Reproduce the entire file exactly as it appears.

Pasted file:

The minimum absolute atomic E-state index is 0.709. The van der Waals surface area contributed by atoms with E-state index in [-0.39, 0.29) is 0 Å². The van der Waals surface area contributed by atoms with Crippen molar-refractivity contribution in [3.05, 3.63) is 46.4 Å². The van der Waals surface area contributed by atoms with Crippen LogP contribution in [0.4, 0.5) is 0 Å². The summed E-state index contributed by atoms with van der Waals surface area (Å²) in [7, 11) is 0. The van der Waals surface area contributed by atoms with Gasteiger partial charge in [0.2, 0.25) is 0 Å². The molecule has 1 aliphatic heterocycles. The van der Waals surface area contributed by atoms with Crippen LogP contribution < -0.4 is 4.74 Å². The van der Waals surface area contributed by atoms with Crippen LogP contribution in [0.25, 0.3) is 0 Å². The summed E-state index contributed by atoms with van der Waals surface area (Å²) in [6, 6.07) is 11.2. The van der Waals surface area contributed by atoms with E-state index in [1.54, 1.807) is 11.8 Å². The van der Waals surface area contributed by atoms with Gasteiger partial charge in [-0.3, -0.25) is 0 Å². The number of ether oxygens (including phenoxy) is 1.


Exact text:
The minimum absolute atomic E-state index is 0.709. The van der Waals surface area contributed by atoms with E-state index in [-0.39, 0.29) is 0 Å². The van der Waals surface area contributed by atoms with Crippen molar-refractivity contribution in [3.05, 3.63) is 46.4 Å². The van der Waals surface area contributed by atoms with Crippen LogP contribution in [0.4, 0.5) is 0 Å². The summed E-state index contributed by atoms with van der Waals surface area (Å²) in [7, 11) is 0. The van der Waals surface area contributed by atoms with Gasteiger partial charge in [0.2, 0.25) is 0 Å². The molecule has 1 aliphatic heterocycles. The van der Waals surface area contributed by atoms with Crippen LogP contribution < -0.4 is 4.74 Å². The van der Waals surface area contributed by atoms with Crippen LogP contribution in [0.25, 0.3) is 0 Å². The summed E-state index contributed by atoms with van der Waals surface area (Å²) in [6, 6.07) is 11.2. The van der Waals surface area contributed by atoms with E-state index in [1.54, 1.807) is 11.8 Å². The van der Waals surface area contributed by atoms with Gasteiger partial charge in [-0.3, -0.25) is 0 Å². The number of ether oxygens (including phenoxy) is 1.